By Jennifer Gregory
Lawyers are often privy to private and personal client information, which means clients seek lawyers they can trust. While customer relationship management (CRM) software can benefit any business, many lawyers use it to strengthen their client relationships, which in turn helps grow their law businesses. Lawyers focused on current cases and clients find that small business CRM software can help them manage relationships with past and future clients, as well.
Here are four ways lawyers can increase their firm’s revenue through CRM software.
1. Keeping Track of Important Client Details
If you handle a client’s divorce proceedings and they return to your office a few years later to draw up his will, you may find yourself drawing a blank on his daughter’s name. “A CRM allows me to keep track of the names of spouses and children, gives me an easy place to put notes during the initial conversation,” says Andrew Legrand, lawyer and owner of Law By Legrand. By being able to glance quickly at your notes, you can increase your client’s trust and make him feel important by remembering important details, even from several years before.
2. Reminders to Contact Clients
While getting leads for new business is great, you will only grow your firm by converting those leads into clients. Often a person who contacts you over the phone for initial information may not be ready to sign as a client just yet, which means you will need to follow up.
“Sometimes leads will tell me to follow up in a week or a month,” says Legrand. “With a CRM, I’m able to add a to-do item to that lead to make sure I follow up.” If you forget to pursue the lead, the potential client may head down the street to another firm; but by following up when you say you will, you show that you’re committed to that person’s schedule, needs and business.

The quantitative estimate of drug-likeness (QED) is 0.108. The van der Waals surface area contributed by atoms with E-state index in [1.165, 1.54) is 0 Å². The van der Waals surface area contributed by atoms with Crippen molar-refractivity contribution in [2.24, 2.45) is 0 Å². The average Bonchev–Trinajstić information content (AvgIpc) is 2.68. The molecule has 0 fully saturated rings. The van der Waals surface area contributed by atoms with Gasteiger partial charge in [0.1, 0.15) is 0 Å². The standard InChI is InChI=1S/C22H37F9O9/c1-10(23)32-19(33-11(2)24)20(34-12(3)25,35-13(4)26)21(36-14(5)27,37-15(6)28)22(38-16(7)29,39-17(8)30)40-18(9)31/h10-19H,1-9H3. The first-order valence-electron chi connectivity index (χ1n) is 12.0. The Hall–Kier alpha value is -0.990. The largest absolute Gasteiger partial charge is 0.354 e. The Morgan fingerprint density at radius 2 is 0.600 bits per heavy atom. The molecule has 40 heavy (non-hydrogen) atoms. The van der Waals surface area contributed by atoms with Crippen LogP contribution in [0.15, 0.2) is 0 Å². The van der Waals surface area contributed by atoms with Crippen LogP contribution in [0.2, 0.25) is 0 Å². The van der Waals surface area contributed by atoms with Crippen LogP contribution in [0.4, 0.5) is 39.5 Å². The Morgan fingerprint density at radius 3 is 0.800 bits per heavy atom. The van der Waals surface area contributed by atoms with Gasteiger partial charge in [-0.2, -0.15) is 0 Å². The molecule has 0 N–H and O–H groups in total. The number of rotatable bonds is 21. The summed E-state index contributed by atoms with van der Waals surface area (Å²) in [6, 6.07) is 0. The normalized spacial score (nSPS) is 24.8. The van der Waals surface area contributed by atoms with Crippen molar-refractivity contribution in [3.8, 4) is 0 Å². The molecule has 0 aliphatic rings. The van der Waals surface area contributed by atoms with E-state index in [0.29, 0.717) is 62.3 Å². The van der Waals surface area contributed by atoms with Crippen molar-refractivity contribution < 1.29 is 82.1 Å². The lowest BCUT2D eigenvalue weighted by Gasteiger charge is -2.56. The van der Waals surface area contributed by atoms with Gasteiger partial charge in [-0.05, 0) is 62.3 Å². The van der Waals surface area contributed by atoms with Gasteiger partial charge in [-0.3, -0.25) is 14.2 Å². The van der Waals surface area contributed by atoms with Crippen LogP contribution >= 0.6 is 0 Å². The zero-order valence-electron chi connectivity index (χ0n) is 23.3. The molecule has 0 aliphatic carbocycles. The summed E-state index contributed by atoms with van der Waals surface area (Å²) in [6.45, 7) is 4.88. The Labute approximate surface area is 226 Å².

3. Tracking Return on Investment
When most lawyers sit down to work on the marketing plan and budget for their practice, they often make educated guesses about which marketing efforts yielded the best return on their investment. Legrand uses his CRM to track how each of his clients found the practice. “It’s useful to have an easy way to access data which shows ROI on different marketing efforts and shows which marketing methods I should focus my time on,” he says.
You will be able to see at a glance if, for example, continuing to pay for someone to handle your social media is worth the investment, or if you should focus on print advertising.
4. Collecting Networking Information
You can also use CRM software to track contacts that you meet at networking events. Ruth Carter, owner and attorney at the Carter Law Firm, meets between 10 and 30 new people each week through networking events. She uses her CRM to track who she met, where she met them and what type of legal help they might need to script her follow-up communications.
“When they call me, I can quickly bring them up on my computer screen and see all their information, instead of fumbling through my ever-growing stack of business cards I’ve collected and trying to read my chicken scratch notes on the back,” Carter says.
If you can’t convert the leads that you make through networking into clients, then your time spent networking is wasted. “Marketing is key when you’re a lawyer, so follow up is essential. Going to events and getting business cards is the beginning — it’s what you do with the information afterwards that really matters,” Carter advises.
How has small business CRM improved your relationships with your customers?